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Iraq Conference: Refugees seek a new life to get over the nightmares

By Abeer Etefa, in Cairo, Egypt

CAIRO, Egypt, April 13 (UNHCR) - The brutal experiences of one Iraqi family in Baghdad, their life as refugees in Cairo and their expected resettlement to Australia provide a glimpse of the crisis as the UN refugee agency convenes an international conference on those displaced by the violence in Iraq.

"How long will the world watch our tragedy on television screens and stay silent about our suffering? Iraq is bleeding and Iraqis are suffering," said Adel*, a 48-old-Iraqi refugee who arrived in Egypt with his wife Shareefa* and their three children in 2005 after being driven out of Baghdad by sectarian violence, kidnapping and death threats.

UNHCR will host an international conference on refugees and internally displaced people in Iraq and the surrounding region next Tuesday and Wednesday, seeking a continuing global commitment to find solutions. More than 450 participants from at least 60 nations, 37 inter-governmental organisations and 64 non-governmental organisations have registered.

UNHCR and its partners estimate there are close to two million Iraqis displaced within Iraq and a similar number outside - mainly in Syria and Jordan and nearby countries such as Egypt, Lebanon, Turkey and Iran. While many had left before 2003, increasing numbers of Iraqis are now fleeing their homes - up to 50,000 a month.

In a modest one-bedroom apartment in the city of 6th of October on the outskirts of Cairo, where many Iraqis have now settled and live off small business, Adel tearfully described how his family became part of the refugee statistic.

"At age 48, I was at the peak of my career with a good life. I was the director of a multinational company in Iraq working in the private sector, making good money and raising a family," said Adel. "You were safe and secure if you stayed away from politics and the regime. We were Sunni, Shiite, Christian neighbours, brothers and friends but then everything suddenly changed."

Adel said the first few months after the U.S.-led invasion were relatively calm but by the middle of 2004, the situation was getting worse by the day.

"We were an easy target because my husband worked in the private sector and had name recognition in the business community," said Shareefa. Soon the family started to receive death threats written on white paper - in blood -telling them to leave the neighbourhood.

"We never paid attention to these threats in the beginning, till one night the door was banging really hard and before we knew it there were more than 100 people in our home all dressed in black with masked faces. Imagine 100 people in a two-storey home," recalled Adel. "They dragged my 16-year-old, beating him up and then took him outside to a car. They started beating me up till I passed out."

The militia men looted their home and the family's life savings before driving Adel and his son to an unknown location where they were tortured for three weeks. When they were finally released, they were warned not to go back to their home and to immediately leave Iraq.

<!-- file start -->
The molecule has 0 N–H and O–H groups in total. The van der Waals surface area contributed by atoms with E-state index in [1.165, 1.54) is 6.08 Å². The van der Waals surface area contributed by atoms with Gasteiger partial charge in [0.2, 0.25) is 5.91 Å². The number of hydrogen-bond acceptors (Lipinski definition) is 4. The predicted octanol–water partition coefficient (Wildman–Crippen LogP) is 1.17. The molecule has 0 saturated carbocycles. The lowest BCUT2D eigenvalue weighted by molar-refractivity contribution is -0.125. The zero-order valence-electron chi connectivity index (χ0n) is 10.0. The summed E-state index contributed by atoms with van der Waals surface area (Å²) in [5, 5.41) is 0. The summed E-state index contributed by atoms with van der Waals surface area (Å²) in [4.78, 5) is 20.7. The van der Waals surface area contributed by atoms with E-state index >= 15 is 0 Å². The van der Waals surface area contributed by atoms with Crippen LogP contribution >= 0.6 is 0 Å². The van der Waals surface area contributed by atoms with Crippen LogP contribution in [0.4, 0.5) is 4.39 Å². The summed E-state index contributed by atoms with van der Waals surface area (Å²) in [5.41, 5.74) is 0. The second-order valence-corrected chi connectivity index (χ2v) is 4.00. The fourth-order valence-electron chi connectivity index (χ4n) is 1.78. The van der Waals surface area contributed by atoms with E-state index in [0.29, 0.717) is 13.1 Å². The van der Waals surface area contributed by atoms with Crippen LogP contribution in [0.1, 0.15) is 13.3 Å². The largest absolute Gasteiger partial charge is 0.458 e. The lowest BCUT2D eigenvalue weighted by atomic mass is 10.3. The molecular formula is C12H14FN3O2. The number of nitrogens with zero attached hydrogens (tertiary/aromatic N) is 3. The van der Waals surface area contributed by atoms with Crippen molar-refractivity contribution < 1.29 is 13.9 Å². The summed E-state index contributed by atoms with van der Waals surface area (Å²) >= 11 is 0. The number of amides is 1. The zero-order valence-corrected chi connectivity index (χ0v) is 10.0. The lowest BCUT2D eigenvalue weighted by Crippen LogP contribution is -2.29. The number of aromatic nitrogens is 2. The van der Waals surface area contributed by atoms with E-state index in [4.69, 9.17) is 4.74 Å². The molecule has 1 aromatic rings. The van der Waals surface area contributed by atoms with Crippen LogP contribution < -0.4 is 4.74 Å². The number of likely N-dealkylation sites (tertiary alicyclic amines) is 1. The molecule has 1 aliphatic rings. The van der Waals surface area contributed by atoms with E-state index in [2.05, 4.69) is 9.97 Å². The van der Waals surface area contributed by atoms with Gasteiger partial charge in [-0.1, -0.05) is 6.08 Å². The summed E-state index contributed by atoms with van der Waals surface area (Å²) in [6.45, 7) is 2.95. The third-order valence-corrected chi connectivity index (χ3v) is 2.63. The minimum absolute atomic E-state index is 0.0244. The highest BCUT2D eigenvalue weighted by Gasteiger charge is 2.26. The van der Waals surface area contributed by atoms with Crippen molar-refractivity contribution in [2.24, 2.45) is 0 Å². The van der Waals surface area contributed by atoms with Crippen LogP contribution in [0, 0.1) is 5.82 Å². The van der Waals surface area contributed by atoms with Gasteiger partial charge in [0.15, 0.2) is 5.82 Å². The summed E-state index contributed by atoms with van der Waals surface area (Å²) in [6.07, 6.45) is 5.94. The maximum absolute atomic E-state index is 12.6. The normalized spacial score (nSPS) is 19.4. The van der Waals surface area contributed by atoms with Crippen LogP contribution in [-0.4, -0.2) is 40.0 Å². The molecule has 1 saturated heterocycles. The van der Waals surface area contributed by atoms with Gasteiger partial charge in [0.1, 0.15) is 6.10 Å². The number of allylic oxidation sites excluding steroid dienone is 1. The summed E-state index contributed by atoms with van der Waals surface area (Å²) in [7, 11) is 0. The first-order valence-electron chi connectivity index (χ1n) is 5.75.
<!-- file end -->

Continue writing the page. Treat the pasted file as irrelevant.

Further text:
"Our story is the story of many other Iraqis from all factions who are subject to daily threats. We immediately realised that we have no other option but to leave immediately," said Shareefa. In Cairo they are no longer in danger, but life is difficult and they still suffer from the traumas of their experience.

"We finally feel safe and secure but we are having a hard time surviving, especially with a six-year-old who is psychologically traumatised after being beaten up by the militias and seeing his father and brother tortured and kidnapped. He needs special care," said Shareefa, breaking down in tears.

"How can one forget these scenes? My five-year-old on the floor and one of the militia men standing with his shoes pressing on the child's neck and head. The boy immediately lost control and started urinating. I cannot forget these scenes."

Adel registered the family with UNHCR as soon as they arrived in Cairo. "I am not sure what we would have done without the help we received from UNHCR. We were about to be deported for overstaying our visa but the authorities granted us resident permits after UNHCR intervened," said Adel.

There are more than 100,000 Iraqis in Egypt. The UN refugee agency has registered 6,400 Iraqis, with another 6,200 registration interviews scheduled. The total is large, but dwarfed by the estimated 1.2 million Iraqis now in Syria and 750,000 in Jordan. In addition there are up to 40,000 Iraqis in Lebanon, 54,000 in Iran and 10,000 in Turkey.

The family awaits a new life in Australia, reporting that they have been accepted by the government under a special humanitarian programme outside the resettlement programme operated by UNHCR.

"We are vulnerable, demoralised and have lost interest in everything in life. We hope that we can start a new life and forget the wounds and scars that we will carry along for many years to come," said Mahmoud*, the 16-year-old son. "I can't ever go back to Iraq. I get nightmares every time I put my head on the pillow."

*Name changed for protection reasons

Organisational details on the conference are available on the UNHCR Media website.

... Payvand News - 4/15/07 ... --

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